The Beetle: Bug that sent Detroit into a spin

by Steve Harrison 7 days ago in vintage

The Nazi statement that became a symbol of peace

The Beetle: Bug that sent Detroit into a spin

On this day 17 years ago the unthinkable happened, Volkswagen stopped making the “original” version of the Beetle, the iconic vehicle dreamed up in 1931 by Ferdinand Porsche that became Adolf Hitler’s vision of the “people’s car”.

If ever a car oozed personality it was the Beetle, which first came off the production line in 1938, before the onset of World War II shut down manufacturing.

Known as the “Auto fur Jedermann” or “Car for Everyone”, the Beetle began its life as the Type 12 developed by Porsche, with motorcycle manufacturer Zundapp. The prototype came with a steel platform chassis and a “swing-axle” rear suspension, which gave the vehicle superb traction and steering, but it wasn’t until Hitler’s involvement that the first VW Beetle went into production.

Combining a unique design with reliability and bags of personality, the Volkswagen Beetle is still one of the world’s most iconic cars… with its original incarnation generating 21 million sales across its 65-year production run.

Today Germany is renowned for its automotive innovation, but in the aftermath of World War I the country was left playing catch up to Britain and the United States, so when Hitler came to power in 1933 he vowed to change that with his vision of the “Volks Wagen”, or “People’s Car”.

Hitler’s goal was to mass produce a small, cheap car that would rival the Ford Model A… and Porsche’s design, which was meant to carry two adults, two children, and their luggage, was the ideal fit.

But only 600 vehicles were produced at the Volkswagenwerk factory in Wolfsburg in 1938, mostly destined for Nazi leaders, and once World War II started the factory was used to make military vehicles instead.

In occupied Germany after the end of the war, the Allies followed the “Morgenthau plan” to remove all German war potential with car production set at a maximum of 10 per cent of 1936 levels.

The Americans handed over the Volkswagen factory to British control in 1945 with the intention of having it dismantled and shipped to Britain, but with no British car manufacturer interested in the factory it survived by producing cars for the Army instead.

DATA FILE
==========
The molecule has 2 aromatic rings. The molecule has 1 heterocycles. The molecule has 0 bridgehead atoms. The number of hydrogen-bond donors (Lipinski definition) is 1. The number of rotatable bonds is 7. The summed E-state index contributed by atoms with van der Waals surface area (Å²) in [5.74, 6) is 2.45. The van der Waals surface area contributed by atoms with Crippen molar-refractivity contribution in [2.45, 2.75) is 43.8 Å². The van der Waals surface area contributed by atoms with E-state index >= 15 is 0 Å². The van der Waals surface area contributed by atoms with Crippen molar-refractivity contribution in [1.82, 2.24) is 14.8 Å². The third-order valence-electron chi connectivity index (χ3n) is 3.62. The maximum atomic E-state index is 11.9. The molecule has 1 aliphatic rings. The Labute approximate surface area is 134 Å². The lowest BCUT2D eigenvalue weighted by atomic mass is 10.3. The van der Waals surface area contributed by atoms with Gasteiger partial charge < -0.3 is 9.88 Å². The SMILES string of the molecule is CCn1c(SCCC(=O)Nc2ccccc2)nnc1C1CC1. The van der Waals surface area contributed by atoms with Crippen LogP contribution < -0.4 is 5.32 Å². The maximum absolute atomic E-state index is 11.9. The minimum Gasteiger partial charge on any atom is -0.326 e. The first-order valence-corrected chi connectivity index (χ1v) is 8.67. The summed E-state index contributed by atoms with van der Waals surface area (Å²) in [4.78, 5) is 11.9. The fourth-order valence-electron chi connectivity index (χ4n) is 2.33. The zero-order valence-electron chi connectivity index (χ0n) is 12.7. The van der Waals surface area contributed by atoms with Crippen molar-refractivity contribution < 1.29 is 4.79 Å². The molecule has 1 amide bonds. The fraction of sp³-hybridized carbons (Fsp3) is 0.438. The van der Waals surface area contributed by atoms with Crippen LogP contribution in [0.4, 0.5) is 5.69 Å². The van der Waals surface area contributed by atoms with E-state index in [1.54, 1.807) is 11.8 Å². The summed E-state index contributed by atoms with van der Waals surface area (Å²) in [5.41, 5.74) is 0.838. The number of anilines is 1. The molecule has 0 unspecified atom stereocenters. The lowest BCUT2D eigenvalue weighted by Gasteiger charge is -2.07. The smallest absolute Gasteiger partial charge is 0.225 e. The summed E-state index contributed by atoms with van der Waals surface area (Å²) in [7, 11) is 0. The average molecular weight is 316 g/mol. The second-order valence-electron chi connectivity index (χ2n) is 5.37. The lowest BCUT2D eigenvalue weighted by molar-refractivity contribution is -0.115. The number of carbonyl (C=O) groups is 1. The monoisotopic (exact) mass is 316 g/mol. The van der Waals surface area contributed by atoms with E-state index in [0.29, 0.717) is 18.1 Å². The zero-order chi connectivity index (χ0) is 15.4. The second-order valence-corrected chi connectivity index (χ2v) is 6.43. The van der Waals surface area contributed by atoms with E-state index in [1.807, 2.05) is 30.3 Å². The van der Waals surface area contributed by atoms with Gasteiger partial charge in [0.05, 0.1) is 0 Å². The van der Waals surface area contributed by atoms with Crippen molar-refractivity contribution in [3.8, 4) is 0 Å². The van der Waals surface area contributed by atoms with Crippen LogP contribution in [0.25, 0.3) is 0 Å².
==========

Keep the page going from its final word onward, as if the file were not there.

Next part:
Knowing Germany needed jobs and the Army needed vehicles, Major Ivan Hirst persuaded the British military to order 20,000 cars and by March 1946 the factory was producing 1,000 cars a month in Army khaki under the name Volkswagen Type 1.

After initially building Beetles for the British military, in 1947 production switched to civilian VWs featuring chrome bumpers, hubcaps, trim and running board for the first time.

Output reached almost 9,000 units in 1947, with total production increased to 19,244 vehicles in 1948, when models still had an under-stressed 1131 cc engine with 25 horsepower, although could effortlessly cruise at a top speed of 62 mph.

But initially the Beetle saw a poor reception from Allied nations with many, particularly Britain, seeing it as Hitler’s car, however despite this lukewarm reception it arrived in the United States in 1949.

Bucking the trend for the larger, more conventional vehicles typical in the US at the time, the Beetle’s compact size, efficient and reliable engineering, affordability and unique shape defied Detroit and proved a huge success with America’s younger consumers… although advertising also played a big part in winning the public over.

By transforming the car’s weaknesses into its biggest strengths, a brutally honest advertising campaign created wide appeal for it with slogans such as “ugly is only skin deep”, “live below your means” and “it makes your house look bigger”.

During the Cold War years in Germany that followed World War II, the Beetle’s success felt like a transformation, with Volkswagen general director Heinrich Nordhoff stating in 1958: “In 10 short years the Volkswagen has risen from total obscurity to become a household name on every continent. Because it does not pretend to be anything but what it is, an honest car.”

The Beetle had become a symbol of the federal republic’s superiority to National Socialism, proving the new Germany was better than the Nazis.

The Beetle ruled Germany’s roads in the 1950s and early ’60s, representing post-war normalcy to the German people. To Americans, the Beetle symbolised Germany’s recovery, but also came to represent idealism and peace, embraced by an American counterculture that rejected consumerism and conformity.

The Beetle could be seen everywhere… at the beach, at demonstrations, at music festivals, even in the suburbs. By 1968 it was the best-selling car in the world and in the 1970s it went on to become the first car to outsell Ford’s Model T in total production numbers.